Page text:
Wellbeing | Almost 50% of UK staff say toxic work environments impact their mental health

Almost 50% of UK staff say toxic work environments impact their mental health

In the current candidate-driven talent market, both attracting and retaining staff is a key concern. To prevent high turnover, HR should be ensuring that corporate culture is positive and welcoming, yet new data from Culture Shift has discovered that many may be failing in this goal.

In fact, the data determined that 42% of workers believe toxic workplace culture has negatively impacted their mental health, whilst one third have felt silenced on issues that matter to them in the workplace.

A worrying 29% have also taken time off due to an incident work such as bullying, harassment, discrimination or sexual misconduct. A further 41% confirmed bad workplace culture has impacted their productivity, and 42% have previously left a job due to negative workplace culture.

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Not only is poor corporate culture affecting workers within their current roles – in fact the data found that two thirds believed it affected their confidence and ability to find a new job, 67% suffered from anxiety as a direct result of workplace bullying and 71% have actually had to seek out therapy due to an issue they experienced at work.

Almost three quarters of respondents admitted that they have called in sick due to not wanting to see somebody they have a negative relationship with at work, such as a colleague or manager.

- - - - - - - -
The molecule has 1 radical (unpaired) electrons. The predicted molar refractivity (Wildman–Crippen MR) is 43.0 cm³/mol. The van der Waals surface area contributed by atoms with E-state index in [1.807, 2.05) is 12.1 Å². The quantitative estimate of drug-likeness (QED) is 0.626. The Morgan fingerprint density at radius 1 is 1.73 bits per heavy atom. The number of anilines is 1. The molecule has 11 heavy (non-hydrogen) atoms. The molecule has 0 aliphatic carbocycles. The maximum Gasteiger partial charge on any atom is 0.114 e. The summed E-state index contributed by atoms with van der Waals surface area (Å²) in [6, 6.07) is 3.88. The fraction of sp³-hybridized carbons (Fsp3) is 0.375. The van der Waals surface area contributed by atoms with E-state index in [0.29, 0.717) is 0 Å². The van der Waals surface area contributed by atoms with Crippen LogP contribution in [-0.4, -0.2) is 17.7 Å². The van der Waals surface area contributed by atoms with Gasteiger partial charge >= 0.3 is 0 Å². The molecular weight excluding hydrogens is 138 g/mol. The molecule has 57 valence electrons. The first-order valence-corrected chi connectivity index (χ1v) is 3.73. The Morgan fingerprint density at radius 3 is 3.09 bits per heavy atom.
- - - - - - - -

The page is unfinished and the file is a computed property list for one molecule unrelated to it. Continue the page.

How can HR prevent a toxic culture?

It’s important for HR and employers to consider how to keep toxicity out of their organisation. According to research by Instant Offices, there are several ways to go about this.

For instance, leading by example and behaving in the same way that you would want employees to behave is one way to achieve a more positive culture.

“That includes maintaining a positive attitude, and holding yourself accountable for mistakes the same as you would a subordinate,” the firm advised.

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Elsewhere, the research noted that it’s important to ensure that all managers are properly trained on what makes a diverse and inclusive workplace.

Good and clear communication channels that are open for mutual feedback from staff and managers can also help with this.

In addition, ensuring that staff know that it’s safe to speak up, and treating the workforce with dignity and respect, regardless of position or rank, were also identified as ways to achieve a better culture.

Lastly, the team said it’s important to recognise and reward employees for their hard efforts.

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